OUR CURRENT RESEARCH COLLABORATIONS INCLUDE:
Slug It!: Join our brilliant new science research project for schools.
Do you want to be part of a real research journey that could help change the lives of children around the world? Neglected Tropical Diseases (NTDs) affect millions of children in Asia, Africa and South America in which there are many poor areas without sanitation.
LUCID: Understanding space weather and solar storms is increasingly important in our technology-dependent lives. School students running the Langton Ultimate Cosmic ray Intensity Detector (LUCID) – a detector using CERN technology on TechDemoSat-1 - are studying how cosmic rays may affect vulnerable technology and astronauts in space.
IcePIx: Watch this space for a new exciting opportunity.
Available for the first time ever for school students- technology that will amaze. Using some mind-bending maths, Vertigo gives you the ability to measure the position of a moving object in a way you will not have experienced before. Not unless you work for NASA… perhaps!
RAY: Schools around the country are taking measurements with Timepix detectors, pooling data from different geographical locations taken at different times of day to look for any patterns that might give us new insights into the Radiation Around You.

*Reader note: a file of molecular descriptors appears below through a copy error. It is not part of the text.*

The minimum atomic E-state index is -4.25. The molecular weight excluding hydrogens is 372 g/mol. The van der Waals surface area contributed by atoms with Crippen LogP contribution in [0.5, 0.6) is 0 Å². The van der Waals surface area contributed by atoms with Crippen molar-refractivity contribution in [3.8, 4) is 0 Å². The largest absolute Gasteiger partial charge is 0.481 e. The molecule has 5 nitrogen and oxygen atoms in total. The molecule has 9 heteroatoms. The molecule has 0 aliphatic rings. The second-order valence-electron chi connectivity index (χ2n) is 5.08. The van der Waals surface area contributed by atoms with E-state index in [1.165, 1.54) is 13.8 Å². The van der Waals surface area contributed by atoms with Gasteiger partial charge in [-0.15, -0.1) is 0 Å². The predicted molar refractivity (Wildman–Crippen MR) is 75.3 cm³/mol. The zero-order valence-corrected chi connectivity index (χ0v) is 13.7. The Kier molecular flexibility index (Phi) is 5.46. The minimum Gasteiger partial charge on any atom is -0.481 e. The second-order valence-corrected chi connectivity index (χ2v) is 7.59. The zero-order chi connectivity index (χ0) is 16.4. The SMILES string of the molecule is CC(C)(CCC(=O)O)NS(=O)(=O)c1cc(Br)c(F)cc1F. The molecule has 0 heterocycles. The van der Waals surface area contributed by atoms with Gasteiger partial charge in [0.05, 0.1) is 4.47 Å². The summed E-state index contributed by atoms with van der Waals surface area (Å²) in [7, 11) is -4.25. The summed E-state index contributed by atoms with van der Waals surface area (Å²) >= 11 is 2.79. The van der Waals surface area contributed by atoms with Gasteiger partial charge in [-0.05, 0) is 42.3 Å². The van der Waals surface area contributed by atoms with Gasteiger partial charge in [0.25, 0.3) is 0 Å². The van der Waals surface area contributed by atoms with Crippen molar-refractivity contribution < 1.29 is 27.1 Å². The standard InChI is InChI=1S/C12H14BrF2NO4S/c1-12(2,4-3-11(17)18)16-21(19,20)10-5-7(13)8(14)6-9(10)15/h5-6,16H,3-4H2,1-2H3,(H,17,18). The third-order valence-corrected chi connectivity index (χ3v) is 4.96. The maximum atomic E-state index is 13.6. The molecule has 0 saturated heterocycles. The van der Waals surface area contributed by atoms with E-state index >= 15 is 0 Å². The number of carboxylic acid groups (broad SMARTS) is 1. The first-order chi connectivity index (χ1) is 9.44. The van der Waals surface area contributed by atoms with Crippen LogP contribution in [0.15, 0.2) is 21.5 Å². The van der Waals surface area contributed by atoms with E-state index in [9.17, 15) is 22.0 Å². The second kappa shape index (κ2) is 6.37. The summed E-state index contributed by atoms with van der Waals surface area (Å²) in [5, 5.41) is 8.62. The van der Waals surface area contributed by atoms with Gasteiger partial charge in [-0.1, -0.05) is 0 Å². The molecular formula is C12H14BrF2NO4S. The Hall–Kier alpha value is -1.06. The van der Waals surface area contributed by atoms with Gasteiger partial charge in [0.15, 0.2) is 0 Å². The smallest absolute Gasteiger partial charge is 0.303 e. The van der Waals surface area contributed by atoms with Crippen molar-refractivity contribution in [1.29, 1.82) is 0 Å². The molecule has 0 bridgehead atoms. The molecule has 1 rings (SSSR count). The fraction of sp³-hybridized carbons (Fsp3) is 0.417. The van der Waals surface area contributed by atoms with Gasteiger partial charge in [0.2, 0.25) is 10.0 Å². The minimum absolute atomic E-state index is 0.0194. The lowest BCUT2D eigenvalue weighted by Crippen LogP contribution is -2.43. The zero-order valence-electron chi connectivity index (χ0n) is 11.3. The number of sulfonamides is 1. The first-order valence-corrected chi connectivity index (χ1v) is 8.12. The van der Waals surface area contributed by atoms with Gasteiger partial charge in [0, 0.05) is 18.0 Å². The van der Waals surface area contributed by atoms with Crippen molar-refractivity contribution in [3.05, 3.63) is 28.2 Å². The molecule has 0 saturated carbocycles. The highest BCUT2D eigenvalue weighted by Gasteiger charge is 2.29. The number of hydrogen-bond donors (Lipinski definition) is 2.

MoEDAL: Our school students are joining particle hunters at the Large Hadron Collider, CERN, looking for a brand new exotic particle, the magnetic monopole.
Authentic Biology projects: with the support of the Wellcome Trust
TFL 101: real research, real data, real discoveries – Inspiring stuff!
Higgs: Take a look at our exciting new project for Higgs Hunters
TimPix: In December 2015 UK astronaut Tim Peake began his mission aboard the International Space Station (ISS). Through TimPix school students across the UK are monitoring the radiation levels he is exposed to using data downloaded from Timepix detectors on board the ISS.
Amazing Atmospheres: The ExoMars Trace Gas Orbiter is searching for the signature of gases that make up the atmosphere of Mars. Before the robotic rover touches down in 2020, the trace gas orbiter will search for the presence of certain gases that could indicate biological or geological activity.
CERN@Sea: Students are working on developing the use of a RasPIX detector to measure background radiation at sea. With the support of MOST AV, who developed the Autonaut, sea trails have commenced even in the current wintry conditions to test the operation of the equipment.
Minecraft: The Particle Physics team at the University of Oxford under Professor Cigdem Issever are looking to build a replica of the Large Hadron Collider (LHC) in Minecraft.